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Should we pay children to read books or to get good grades? Should we allow corporations to pay for the right to pollute the atmosphere? Is it ethical to pay people to test risky new drugs or to donate their organs? What about hiring mercenaries to fight our wars? Auctioning admission to elite universities? Selling citizenship to immigrants willing to pay? In What Money Can't Buy, Michael J. Sandel takes on one of the biggest ethical questions of our time: Is there something wrong with a world in which everything is for sale? If so, how can we prevent market values from reaching into spheres of life where they don't belong? What are the moral limits of markets? In recent decades, market values have crowded out nonmarket norms in almost every aspect of life—medicine, education, government, law, art, sports, even family life and personal relations. Without quite realizing it, Sandel argues, we have drifted from having a market economy to being a market society. Is this where we want to be?In his New York Times bestseller Justice, Sandel showed himself to be a master at illuminating, with clarity and verve, the hard moral questions we confront in our everyday lives. Now, in What Money Can't Buy, he provokes an essential discussion that we, in our market-driven age, need to have: What is the proper role of markets in a democratic society—and how can we protect the moral and civic goods that markets don't honor and that money can't buy?

Democracy S Guardians

Author: Justin Collings
Publisher: OUP Oxford
ISBN: 0191067636
Size: 50.38 MB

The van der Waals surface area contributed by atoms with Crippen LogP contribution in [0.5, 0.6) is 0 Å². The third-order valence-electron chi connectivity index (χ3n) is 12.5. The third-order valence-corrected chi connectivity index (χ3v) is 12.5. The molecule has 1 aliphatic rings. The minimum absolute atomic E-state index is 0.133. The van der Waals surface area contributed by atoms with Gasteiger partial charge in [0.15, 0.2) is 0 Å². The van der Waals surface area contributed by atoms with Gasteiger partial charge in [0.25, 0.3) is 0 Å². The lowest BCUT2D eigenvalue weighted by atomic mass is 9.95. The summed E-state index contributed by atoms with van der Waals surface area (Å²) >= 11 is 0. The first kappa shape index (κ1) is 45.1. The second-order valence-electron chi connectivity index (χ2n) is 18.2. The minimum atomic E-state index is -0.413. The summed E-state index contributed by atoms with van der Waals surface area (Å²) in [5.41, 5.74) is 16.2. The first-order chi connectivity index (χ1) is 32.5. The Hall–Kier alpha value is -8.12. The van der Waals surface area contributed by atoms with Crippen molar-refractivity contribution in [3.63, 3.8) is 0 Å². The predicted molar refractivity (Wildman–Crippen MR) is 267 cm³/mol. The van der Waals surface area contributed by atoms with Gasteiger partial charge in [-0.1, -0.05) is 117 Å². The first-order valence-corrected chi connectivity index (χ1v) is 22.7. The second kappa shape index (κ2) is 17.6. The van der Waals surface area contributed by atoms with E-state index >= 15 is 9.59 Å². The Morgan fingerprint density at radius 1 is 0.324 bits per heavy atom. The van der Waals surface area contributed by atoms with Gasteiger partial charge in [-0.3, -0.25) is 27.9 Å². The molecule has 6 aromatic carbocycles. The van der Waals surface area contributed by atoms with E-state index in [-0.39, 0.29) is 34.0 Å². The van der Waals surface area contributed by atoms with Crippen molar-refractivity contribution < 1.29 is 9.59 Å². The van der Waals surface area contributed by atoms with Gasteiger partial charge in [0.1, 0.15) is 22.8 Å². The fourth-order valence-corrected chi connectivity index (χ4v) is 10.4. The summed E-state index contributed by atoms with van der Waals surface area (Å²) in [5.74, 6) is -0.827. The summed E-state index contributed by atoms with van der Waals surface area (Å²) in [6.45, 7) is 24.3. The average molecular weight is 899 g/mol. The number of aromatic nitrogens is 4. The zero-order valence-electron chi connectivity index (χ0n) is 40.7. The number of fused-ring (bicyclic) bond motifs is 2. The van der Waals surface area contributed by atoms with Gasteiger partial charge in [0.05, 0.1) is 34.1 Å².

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In its six-decade history, the German Federal Constitutional Court has become one of the most powerful and influential constitutional tribunals in the world. It has played a central role in the establishment of liberalism, democracy, and the rule of law in post-war West Germany, and it has been a model for constitutional tribunals in many other nations. The Court stands virtually unchallenged as the most trusted institution of the German state. Written as a complete history of the German Federal Constitutional Court from its founding in 1951 up into the twenty-first century, this book explores how the court became so powerful, and why so few can resist its strength. Founded in 1951, the Court took root in a pre-democratic political culture. The Court's earliest contributions were to help establish liberal values and fundamental rights protection in the young Federal Republic. The early Court also helped democratize West German politics by reinforcing rights of speech and information, affirming the legitimacy of parliamentary opposition, and checking executive power. In time, as democratic values took hold in the country at large, the Court's early role in nurturing liberalism and democracy led many West Germans to view the Court not as a constraint on democracy, but as a bulwark of democracy's preconditions. In later decades, the Court played a stabilizing role - mediating political conflicts and integrating societal forces. Citizens disenchanted with partisan politics looked to the Court as a guardian of enduring values and a source of moral legitimacy. Through a comprehensive narrative of the Court's remarkable rise and careful analysis of its periodic crises, the work carefully dissects the success of the Court, presenting not only a traditional work of legal history, but a public history - both political and societal - as well as a doctrinal and jurisprudential account. Structured around the Court's major decisions from 1951 to 2001, the book examines popular and political reactions to those decisions, drawing heavily on newspaper accounts of major judgments and material from the archives of individual politicians and judges. The result is an impressive case study of the global phenomenon of constitutional justice.